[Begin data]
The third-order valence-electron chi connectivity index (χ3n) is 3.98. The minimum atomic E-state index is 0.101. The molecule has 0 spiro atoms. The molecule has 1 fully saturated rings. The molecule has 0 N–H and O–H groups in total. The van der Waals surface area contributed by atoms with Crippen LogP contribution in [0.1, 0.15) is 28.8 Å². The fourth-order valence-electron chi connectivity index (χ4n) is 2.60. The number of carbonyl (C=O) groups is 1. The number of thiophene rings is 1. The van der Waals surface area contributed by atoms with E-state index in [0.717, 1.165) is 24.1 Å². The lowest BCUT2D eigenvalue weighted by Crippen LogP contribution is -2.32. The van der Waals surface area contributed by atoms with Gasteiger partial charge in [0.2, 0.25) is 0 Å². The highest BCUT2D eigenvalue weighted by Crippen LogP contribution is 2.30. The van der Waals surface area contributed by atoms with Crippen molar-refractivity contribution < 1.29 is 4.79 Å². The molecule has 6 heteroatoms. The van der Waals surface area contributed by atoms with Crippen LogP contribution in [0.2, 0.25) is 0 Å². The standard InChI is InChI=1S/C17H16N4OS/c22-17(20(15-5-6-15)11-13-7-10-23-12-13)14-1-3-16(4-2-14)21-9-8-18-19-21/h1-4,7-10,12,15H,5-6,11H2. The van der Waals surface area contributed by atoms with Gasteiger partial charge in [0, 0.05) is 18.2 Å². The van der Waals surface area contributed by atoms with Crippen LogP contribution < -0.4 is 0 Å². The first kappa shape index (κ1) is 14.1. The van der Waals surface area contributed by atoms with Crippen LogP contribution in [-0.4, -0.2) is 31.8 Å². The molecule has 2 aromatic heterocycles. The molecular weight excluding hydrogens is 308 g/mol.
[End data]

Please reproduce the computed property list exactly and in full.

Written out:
The third-order valence-electron chi connectivity index (χ3n) is 3.98. The minimum atomic E-state index is 0.101. The molecule has 0 spiro atoms. The molecule has 1 fully saturated rings. The molecule has 0 N–H and O–H groups in total. The van der Waals surface area contributed by atoms with Crippen LogP contribution in [0.1, 0.15) is 28.8 Å². The fourth-order valence-electron chi connectivity index (χ4n) is 2.60. The number of carbonyl (C=O) groups is 1. The number of thiophene rings is 1. The van der Waals surface area contributed by atoms with E-state index in [0.717, 1.165) is 24.1 Å². The lowest BCUT2D eigenvalue weighted by Crippen LogP contribution is -2.32. The van der Waals surface area contributed by atoms with Gasteiger partial charge in [0.2, 0.25) is 0 Å². The highest BCUT2D eigenvalue weighted by Crippen LogP contribution is 2.30. The van der Waals surface area contributed by atoms with Crippen molar-refractivity contribution < 1.29 is 4.79 Å². The molecule has 6 heteroatoms. The van der Waals surface area contributed by atoms with Crippen LogP contribution in [0.2, 0.25) is 0 Å². The standard InChI is InChI=1S/C17H16N4OS/c22-17(20(15-5-6-15)11-13-7-10-23-12-13)14-1-3-16(4-2-14)21-9-8-18-19-21/h1-4,7-10,12,15H,5-6,11H2. The van der Waals surface area contributed by atoms with Gasteiger partial charge in [0, 0.05) is 18.2 Å². The van der Waals surface area contributed by atoms with Crippen LogP contribution < -0.4 is 0 Å². The first kappa shape index (κ1) is 14.1. The van der Waals surface area contributed by atoms with Crippen LogP contribution in [-0.4, -0.2) is 31.8 Å². The molecule has 2 aromatic heterocycles. The molecular weight excluding hydrogens is 308 g/mol.